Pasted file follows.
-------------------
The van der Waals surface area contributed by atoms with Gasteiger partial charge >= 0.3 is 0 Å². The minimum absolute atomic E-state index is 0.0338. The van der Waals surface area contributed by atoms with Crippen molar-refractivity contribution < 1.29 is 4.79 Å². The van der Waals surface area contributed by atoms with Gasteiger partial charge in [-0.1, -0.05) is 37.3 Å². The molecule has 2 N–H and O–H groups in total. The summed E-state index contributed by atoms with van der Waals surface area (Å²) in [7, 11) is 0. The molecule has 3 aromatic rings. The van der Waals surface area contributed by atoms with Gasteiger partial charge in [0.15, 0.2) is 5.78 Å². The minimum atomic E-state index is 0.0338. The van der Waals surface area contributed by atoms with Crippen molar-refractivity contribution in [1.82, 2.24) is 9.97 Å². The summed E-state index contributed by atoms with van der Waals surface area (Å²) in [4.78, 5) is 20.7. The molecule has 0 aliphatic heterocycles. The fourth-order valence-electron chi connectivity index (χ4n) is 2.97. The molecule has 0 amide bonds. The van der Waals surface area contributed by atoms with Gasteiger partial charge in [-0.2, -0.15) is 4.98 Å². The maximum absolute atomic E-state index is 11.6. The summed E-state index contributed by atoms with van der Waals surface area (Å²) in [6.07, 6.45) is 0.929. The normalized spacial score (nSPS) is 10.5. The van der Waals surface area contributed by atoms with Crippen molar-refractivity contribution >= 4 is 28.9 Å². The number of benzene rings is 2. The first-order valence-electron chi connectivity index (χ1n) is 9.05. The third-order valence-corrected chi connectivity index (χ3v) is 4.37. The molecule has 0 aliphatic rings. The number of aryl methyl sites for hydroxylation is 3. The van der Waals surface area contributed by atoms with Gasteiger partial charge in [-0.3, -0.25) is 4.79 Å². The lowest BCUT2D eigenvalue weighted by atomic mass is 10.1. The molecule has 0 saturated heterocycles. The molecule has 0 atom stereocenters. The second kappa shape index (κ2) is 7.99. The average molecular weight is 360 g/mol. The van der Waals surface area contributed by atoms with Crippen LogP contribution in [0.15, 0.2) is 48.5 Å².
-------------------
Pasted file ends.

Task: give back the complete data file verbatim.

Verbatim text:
The van der Waals surface area contributed by atoms with Gasteiger partial charge >= 0.3 is 0 Å². The minimum absolute atomic E-state index is 0.0338. The van der Waals surface area contributed by atoms with Crippen molar-refractivity contribution < 1.29 is 4.79 Å². The van der Waals surface area contributed by atoms with Gasteiger partial charge in [-0.1, -0.05) is 37.3 Å². The molecule has 2 N–H and O–H groups in total. The summed E-state index contributed by atoms with van der Waals surface area (Å²) in [7, 11) is 0. The molecule has 3 aromatic rings. The van der Waals surface area contributed by atoms with Gasteiger partial charge in [0.15, 0.2) is 5.78 Å². The minimum atomic E-state index is 0.0338. The van der Waals surface area contributed by atoms with Crippen molar-refractivity contribution in [1.82, 2.24) is 9.97 Å². The summed E-state index contributed by atoms with van der Waals surface area (Å²) in [4.78, 5) is 20.7. The molecule has 0 aliphatic heterocycles. The fourth-order valence-electron chi connectivity index (χ4n) is 2.97. The molecule has 0 amide bonds. The van der Waals surface area contributed by atoms with Gasteiger partial charge in [-0.2, -0.15) is 4.98 Å². The maximum absolute atomic E-state index is 11.6. The summed E-state index contributed by atoms with van der Waals surface area (Å²) in [6.07, 6.45) is 0.929. The normalized spacial score (nSPS) is 10.5. The van der Waals surface area contributed by atoms with Crippen molar-refractivity contribution >= 4 is 28.9 Å². The number of benzene rings is 2. The first-order valence-electron chi connectivity index (χ1n) is 9.05. The third-order valence-corrected chi connectivity index (χ3v) is 4.37. The molecule has 0 aliphatic rings. The number of aryl methyl sites for hydroxylation is 3. The van der Waals surface area contributed by atoms with Gasteiger partial charge in [-0.3, -0.25) is 4.79 Å². The lowest BCUT2D eigenvalue weighted by atomic mass is 10.1. The molecule has 0 saturated heterocycles. The molecule has 0 atom stereocenters. The second kappa shape index (κ2) is 7.99. The average molecular weight is 360 g/mol. The van der Waals surface area contributed by atoms with Crippen LogP contribution in [0.15, 0.2) is 48.5 Å².